HEFFNER: Most of whom probably don’t speak English…
SHIHAB-ELDIN: Even without the language, uh, skills, that language barrier, uh, isn’t as restrictive as one might think in terms of uh, two different people, one person from Syria and maybe one person from Texas finding commonality. So that’s something that I think also the media, whether intentionally or not, tends to overlook.
HEFFNER: Right, I think that of course the perpetual clickbait is driven by conflict and, and bigotry more so than problem-solving…
HEFFNER: And healing.
SHIHAB-ELDIN: And, and also division. I mean you know, this idea that these people are other-ized or Orientalized and you know, that term itself could seem like a relic from you know, 19th century or 18th century Europe but that’s the reality of, of you know, how we’re living and it’s all connected to the media for better or worse. You look at Trump and his candidacy, this idea that we’re gonna have some punitive national policy of discriminating and banning an entire population, whether he meant it or didn’t mean it, the fact that that’s been able to kind of dominate for so many weeks the media narrative around, you know, this election and immigration for example or national security I think is, is really troubling.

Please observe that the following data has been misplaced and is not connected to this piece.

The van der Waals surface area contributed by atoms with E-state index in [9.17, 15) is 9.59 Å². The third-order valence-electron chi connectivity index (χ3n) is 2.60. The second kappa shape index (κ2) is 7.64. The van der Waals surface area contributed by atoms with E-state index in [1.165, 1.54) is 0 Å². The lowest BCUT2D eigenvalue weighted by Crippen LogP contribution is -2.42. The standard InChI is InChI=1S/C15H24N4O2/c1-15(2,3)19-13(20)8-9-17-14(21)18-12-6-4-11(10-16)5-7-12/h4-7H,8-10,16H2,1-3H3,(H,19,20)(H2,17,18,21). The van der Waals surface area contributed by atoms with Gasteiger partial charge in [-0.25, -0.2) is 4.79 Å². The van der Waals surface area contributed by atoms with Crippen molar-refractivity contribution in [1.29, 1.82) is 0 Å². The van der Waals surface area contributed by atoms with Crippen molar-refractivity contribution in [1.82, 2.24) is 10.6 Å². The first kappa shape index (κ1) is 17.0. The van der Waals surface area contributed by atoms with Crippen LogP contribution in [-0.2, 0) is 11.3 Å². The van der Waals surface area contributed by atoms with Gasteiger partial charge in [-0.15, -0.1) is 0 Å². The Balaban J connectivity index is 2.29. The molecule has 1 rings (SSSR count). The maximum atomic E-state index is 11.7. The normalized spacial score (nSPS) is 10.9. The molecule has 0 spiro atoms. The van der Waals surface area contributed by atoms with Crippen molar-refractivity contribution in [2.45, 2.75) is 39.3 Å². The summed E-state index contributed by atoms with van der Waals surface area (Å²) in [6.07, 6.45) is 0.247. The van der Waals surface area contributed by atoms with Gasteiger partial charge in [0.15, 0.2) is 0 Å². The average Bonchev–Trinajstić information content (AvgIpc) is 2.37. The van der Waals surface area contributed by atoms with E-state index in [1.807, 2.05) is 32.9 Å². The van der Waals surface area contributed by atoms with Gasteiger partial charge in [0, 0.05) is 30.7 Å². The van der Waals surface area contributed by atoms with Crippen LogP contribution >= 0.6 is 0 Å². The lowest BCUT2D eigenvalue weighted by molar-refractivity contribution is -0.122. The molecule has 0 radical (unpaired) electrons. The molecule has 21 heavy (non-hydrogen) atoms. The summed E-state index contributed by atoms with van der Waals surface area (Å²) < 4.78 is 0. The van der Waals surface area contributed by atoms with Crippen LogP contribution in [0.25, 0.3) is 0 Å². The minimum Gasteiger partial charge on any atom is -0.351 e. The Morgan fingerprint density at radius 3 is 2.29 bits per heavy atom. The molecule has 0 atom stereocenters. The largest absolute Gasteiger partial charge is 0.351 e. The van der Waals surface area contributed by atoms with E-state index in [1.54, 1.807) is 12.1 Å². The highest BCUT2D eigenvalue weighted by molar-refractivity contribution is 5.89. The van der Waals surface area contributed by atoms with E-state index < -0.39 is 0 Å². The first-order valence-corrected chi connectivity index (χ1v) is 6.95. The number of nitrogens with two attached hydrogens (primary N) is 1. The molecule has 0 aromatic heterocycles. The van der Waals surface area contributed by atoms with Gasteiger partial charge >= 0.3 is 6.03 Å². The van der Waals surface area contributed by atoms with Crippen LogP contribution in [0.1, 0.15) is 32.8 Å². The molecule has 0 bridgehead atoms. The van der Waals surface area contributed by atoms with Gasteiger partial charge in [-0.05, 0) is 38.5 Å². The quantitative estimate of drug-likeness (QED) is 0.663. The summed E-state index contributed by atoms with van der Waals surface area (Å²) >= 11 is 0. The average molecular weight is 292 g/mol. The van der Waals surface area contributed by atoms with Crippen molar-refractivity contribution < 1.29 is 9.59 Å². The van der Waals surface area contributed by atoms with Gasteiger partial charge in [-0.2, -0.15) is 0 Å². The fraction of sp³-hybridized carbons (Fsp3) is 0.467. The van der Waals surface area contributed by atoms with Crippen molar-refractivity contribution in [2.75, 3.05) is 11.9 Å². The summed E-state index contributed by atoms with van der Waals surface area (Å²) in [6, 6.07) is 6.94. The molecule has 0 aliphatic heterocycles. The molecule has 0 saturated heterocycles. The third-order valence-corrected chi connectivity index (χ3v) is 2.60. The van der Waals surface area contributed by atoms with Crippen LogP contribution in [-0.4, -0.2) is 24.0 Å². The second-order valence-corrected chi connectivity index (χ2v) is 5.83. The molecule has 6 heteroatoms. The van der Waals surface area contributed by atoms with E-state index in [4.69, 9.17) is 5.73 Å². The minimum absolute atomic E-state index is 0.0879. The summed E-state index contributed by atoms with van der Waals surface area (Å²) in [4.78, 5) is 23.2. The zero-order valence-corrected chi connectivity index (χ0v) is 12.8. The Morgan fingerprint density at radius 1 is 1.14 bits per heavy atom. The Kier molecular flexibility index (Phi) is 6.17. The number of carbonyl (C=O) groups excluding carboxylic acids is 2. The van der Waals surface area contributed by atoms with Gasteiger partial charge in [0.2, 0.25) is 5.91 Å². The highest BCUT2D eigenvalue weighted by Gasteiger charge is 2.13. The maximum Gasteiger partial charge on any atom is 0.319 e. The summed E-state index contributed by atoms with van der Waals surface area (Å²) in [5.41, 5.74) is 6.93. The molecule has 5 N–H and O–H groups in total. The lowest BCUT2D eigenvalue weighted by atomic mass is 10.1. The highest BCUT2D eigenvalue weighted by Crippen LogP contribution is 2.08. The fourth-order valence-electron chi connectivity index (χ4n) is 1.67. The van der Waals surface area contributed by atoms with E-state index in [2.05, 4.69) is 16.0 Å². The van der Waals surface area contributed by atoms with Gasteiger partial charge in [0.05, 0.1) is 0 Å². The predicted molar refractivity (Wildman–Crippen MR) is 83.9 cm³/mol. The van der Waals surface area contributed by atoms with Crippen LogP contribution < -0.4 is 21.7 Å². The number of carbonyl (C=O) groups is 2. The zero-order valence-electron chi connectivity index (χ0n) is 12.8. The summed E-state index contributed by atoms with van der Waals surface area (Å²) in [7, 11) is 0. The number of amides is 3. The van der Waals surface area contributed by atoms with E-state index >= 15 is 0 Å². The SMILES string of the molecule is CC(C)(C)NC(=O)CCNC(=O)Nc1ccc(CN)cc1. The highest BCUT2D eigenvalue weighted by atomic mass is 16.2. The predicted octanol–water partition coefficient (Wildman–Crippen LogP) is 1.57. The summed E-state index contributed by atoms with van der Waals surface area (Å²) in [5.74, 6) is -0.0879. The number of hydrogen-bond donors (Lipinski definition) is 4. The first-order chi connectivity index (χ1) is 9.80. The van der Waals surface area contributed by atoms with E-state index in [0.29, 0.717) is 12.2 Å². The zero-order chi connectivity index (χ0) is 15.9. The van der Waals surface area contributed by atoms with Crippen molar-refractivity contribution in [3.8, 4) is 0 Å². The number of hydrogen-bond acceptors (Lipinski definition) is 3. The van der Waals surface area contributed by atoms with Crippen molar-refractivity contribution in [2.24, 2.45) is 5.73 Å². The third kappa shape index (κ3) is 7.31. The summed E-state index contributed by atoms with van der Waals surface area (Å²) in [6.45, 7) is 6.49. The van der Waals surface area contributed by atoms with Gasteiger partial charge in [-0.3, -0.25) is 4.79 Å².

HEFFNER: Did the absence of a vibrant fourth estate and civil liberties in these countries pre-spring, Turkey, Syria, Egypt…
HEFFNER: Do you think that contributed to this failure to recognize the commonality inherent in uh, the Israeli and or the Jewish and Muslim experience as the religions that were demonized and historically had been demonized. Do you think it’s an absence of literacy?
SHIHAB-ELDIN: It definitely exacerbates it. Um,
HEFFNER: And certainly you could say the same with respect to Israeli propaganda which has…